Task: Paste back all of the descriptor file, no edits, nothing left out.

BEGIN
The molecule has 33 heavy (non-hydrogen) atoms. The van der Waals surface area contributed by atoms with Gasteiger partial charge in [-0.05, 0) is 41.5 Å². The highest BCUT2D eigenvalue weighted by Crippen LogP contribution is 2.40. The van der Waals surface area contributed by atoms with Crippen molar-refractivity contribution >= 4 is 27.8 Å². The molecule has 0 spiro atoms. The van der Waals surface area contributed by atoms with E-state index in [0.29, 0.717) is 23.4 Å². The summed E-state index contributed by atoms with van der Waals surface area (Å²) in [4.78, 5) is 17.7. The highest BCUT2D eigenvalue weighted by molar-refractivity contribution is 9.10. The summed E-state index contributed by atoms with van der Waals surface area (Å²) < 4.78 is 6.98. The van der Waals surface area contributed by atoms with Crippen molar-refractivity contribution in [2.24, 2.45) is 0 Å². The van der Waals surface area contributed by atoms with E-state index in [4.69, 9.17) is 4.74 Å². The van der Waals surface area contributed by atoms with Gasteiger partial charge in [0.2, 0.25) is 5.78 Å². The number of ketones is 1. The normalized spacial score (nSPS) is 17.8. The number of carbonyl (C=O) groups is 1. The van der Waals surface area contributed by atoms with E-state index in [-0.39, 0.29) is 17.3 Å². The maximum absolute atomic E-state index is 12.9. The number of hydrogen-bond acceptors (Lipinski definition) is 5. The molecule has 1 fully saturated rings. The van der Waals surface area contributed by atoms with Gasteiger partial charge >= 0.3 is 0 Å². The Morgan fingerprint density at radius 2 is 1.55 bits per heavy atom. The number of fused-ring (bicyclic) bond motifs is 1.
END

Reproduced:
The molecule has 33 heavy (non-hydrogen) atoms. The van der Waals surface area contributed by atoms with Gasteiger partial charge in [-0.05, 0) is 41.5 Å². The highest BCUT2D eigenvalue weighted by Crippen LogP contribution is 2.40. The van der Waals surface area contributed by atoms with Crippen molar-refractivity contribution >= 4 is 27.8 Å². The molecule has 0 spiro atoms. The van der Waals surface area contributed by atoms with E-state index in [0.29, 0.717) is 23.4 Å². The summed E-state index contributed by atoms with van der Waals surface area (Å²) in [4.78, 5) is 17.7. The highest BCUT2D eigenvalue weighted by molar-refractivity contribution is 9.10. The summed E-state index contributed by atoms with van der Waals surface area (Å²) < 4.78 is 6.98. The van der Waals surface area contributed by atoms with Crippen molar-refractivity contribution in [2.24, 2.45) is 0 Å². The van der Waals surface area contributed by atoms with E-state index in [4.69, 9.17) is 4.74 Å². The van der Waals surface area contributed by atoms with Gasteiger partial charge in [0.2, 0.25) is 5.78 Å². The number of ketones is 1. The normalized spacial score (nSPS) is 17.8. The number of carbonyl (C=O) groups is 1. The van der Waals surface area contributed by atoms with E-state index in [-0.39, 0.29) is 17.3 Å². The maximum absolute atomic E-state index is 12.9. The number of hydrogen-bond acceptors (Lipinski definition) is 5. The molecule has 1 fully saturated rings. The van der Waals surface area contributed by atoms with Gasteiger partial charge >= 0.3 is 0 Å². The Morgan fingerprint density at radius 2 is 1.55 bits per heavy atom. The number of fused-ring (bicyclic) bond motifs is 1.